Full Moon Paddle


I thought of joining the group in Long Beach on their moon-light paddle, but I figured if the harbor was pretty on a full moon, the ocean had to be prettier. Iíve never been out in my kayak in the full dark as I can remember, but I love to drive on such nights. Everything takes on an unearthly aura. So that was the plan and after a stop at West Marine to pick up some light sticks, I was unloading my boat on Little Balboa Island.

It was about 7pm when I launched and the harbor looked like a regular day, if a bit quiet. I quickly made it into the main channel and was struck by the smell of exhaust fumes. No, not from the boats, but from the multitude of BBQs getting ready for dinner. I guess I was too early for the smell of cooking steaks, perhaps something to look forward to on the return leg.

Outside the harbor, the sun was getting pretty low, but I still had time to make it to Big Arch Rock before it called it a day. I tried to take note of the swells thinking I might not be able to see them so well on my return. I arrived at BAR in time to lounge about and watch the sun make its full decent. The waves were rather intermittent, so I was able to sit and enjoy the scenery and snap a few pics. When the sun was finally under the horizon, I moseyed into the cove to wait for the darkness to arrive and the moon to chase it away.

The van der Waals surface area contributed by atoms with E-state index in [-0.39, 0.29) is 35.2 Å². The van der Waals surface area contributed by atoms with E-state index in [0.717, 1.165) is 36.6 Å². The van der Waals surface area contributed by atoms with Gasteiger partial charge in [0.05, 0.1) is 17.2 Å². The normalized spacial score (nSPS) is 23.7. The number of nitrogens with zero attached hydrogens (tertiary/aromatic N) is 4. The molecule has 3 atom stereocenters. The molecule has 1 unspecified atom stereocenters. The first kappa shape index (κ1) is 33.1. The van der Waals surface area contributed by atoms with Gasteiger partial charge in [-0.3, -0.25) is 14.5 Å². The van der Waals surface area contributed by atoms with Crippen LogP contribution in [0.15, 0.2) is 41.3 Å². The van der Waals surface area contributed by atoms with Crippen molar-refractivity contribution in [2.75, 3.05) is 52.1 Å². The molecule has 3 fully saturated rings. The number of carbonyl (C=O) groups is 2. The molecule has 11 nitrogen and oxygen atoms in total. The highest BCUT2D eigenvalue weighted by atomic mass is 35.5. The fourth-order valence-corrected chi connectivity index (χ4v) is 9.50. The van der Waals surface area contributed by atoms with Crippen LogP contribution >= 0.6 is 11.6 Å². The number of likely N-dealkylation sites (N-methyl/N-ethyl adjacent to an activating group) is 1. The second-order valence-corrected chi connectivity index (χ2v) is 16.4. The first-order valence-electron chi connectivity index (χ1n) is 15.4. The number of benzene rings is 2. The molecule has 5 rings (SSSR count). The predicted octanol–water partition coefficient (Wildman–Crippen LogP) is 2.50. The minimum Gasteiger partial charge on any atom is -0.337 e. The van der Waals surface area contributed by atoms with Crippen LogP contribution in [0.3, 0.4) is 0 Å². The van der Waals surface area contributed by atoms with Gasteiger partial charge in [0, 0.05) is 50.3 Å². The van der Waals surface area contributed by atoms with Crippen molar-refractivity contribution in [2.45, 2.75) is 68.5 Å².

As the darkness set in, I started to get a little worried. When you paddle with others, you have to worry about being on time, where to paddle, how fast and how long. When you paddle solo, youíre only worry is a cold, salty, solitary death! Best not to test youíre limits too far. But I took some deep breaths and tried not to think about when the Great Whites like to feed. I was counting on the good olí moon to provide enough light to get me home.

Finally the stars at least were out. I could barely make out some palm trees silhouetted against the last hint of light on the cliffs. I decided to poke my nose out from behind BAR to see what the ocean was doing. The swells coming at me were looking very dark as my boat hull slapped down the other side. As my bow would plow through the next wave, the water that washed over my deck seemed dark as molasses. I thought it must me 8:20, but the moon seemed nowhere in sight. I started heading back towards the harbor, my light stick taped to my paddle shaft. Concentrating as I was on the shadowy waves coming at me, it was hard to look around to find the evenings honored guest. All of a sudden, I felt like there was something behind me. I had to spin the whole boat around to find the moon had finally made its entrance above the hills. I paddled on till I was close to the harbor entrance and turned again to enjoy the view. The worry about being out in the dark ocean was now totally gone; I wished I could stay out all night. A succession of orbiting water molecules roused me from my revery and I accepted the fact that I couldnít sleep out here tonight.

When I made it back into the jetty, God threw in a moon-lit harbor paddle for free.

Mark Sanders



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